Monday, May 14, 2012

Vitamin K2 and the Calcium Paradox

The title of this book piqued my interest while I was browsing through my library's available ebooks.  The cover gave me no clue that the author, Kate Rheaume-Bleue, is a proponent of ancestral eating, and I was pleasantly surprised to find myself being blown away by her writing.

She explains that while we are typically encouraged to eat more calcium for bone-strength, and those at risk of osteoporosis may be supplementing their diet with calcium, there is an increasing body of research that shows that this is causing heart attacks.  I did not know that:

the increased risk of death from heart disease associated with calcium supplements outweighed any benefit to bone health.  Based on this research, for every bone fracture calcium supplementation prevents, it precipitates two potentially fatal cardiovascular disease events.

This is because calcium on its own is not able to travel from the arteries into the bones where it is needed.  Vitamin K2 is needed to bring the much needed calcium to the bones.  Without sufficient Vitamin K2, calcium simply ends up in linings of the arteries, where it eventually leads to cardiovascular disease and stroke.

The author links inadequate Vitamin K2 to a plethora of other diseases of modern civilization, including diabetes, cancer, osteoporosis, and kidney and Alzheimer's disease.  It is also the reason why almost every modern teen ends up at the orthodontist for treatment, and those of us without fillings are few and far between, even though people living in so-called primitive hunter-gatherer societies without access to fluoride toothpaste and floss typically have near-perfect pearly whites.

While you might at first glance think she's simply throwing the book at everything she can think of, she makes a compelling argument.  I have found so much contemporary research suggesting that our diseases of modern civilization are caused by chronic inflammation in the body, and that this in turn is a result of our industrialized and processed food supply, which is stripped of the micronutrients that are needed for optimum health.  The mainstream nutritional authorities advise us to eat more grains and less fat, especially animal fat, which is the exact opposite of what we need to minimize inflammation and to keep our arteries clear of plaque build-up.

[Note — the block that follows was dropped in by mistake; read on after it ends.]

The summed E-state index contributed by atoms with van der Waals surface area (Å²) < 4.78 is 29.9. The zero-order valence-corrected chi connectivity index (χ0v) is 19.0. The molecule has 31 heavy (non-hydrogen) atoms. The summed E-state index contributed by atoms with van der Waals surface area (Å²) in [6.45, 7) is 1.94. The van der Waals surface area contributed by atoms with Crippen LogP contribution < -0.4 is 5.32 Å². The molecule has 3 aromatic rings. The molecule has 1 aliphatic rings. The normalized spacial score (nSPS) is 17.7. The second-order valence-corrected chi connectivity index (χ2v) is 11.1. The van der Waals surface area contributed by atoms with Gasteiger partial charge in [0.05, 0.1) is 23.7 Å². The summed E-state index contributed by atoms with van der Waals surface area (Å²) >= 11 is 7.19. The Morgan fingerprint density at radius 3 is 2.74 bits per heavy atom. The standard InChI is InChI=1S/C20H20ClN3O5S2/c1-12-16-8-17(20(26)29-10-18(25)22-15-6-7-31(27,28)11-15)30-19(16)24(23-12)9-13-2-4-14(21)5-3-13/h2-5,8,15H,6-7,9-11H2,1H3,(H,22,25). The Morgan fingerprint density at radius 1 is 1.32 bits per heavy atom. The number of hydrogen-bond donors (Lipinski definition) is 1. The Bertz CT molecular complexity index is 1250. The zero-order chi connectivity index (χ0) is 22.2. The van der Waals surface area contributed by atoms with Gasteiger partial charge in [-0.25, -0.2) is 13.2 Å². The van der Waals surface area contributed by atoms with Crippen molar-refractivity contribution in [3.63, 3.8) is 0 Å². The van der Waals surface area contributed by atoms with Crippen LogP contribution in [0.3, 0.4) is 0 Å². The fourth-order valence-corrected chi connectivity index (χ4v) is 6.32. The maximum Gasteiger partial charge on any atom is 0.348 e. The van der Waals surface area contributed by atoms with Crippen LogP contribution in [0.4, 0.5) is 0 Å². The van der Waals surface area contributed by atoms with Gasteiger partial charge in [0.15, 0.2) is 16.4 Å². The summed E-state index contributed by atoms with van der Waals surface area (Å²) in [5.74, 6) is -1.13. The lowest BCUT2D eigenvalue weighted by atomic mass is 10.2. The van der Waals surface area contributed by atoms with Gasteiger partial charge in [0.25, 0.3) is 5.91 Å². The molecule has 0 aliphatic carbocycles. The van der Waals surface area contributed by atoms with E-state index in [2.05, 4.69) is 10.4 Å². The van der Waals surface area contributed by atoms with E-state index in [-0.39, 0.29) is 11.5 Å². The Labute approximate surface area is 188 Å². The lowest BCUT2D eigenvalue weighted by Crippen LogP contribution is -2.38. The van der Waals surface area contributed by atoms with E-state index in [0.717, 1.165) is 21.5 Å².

According to Rheame-Blue, Vitamin K2 is found in just one vegetarian food*:  natto, a slimy concoction of specially fermented soy beans popular in Tokyo.  You can buy this smelly dish in specialty Japanese stores.  Having tried it a couple of times, I can't say it's quite as unappealing as she claims, but I don't think it will ever be my favourite food.

Vitamin K2 is a fat soluble vitamin that is also found in the fat of pastured animals - in other words, those animals that eat grass.  North Amerian cows and chickens are usually fed more grain than greens, so our SAD typically provides us with very little Vitamin K2.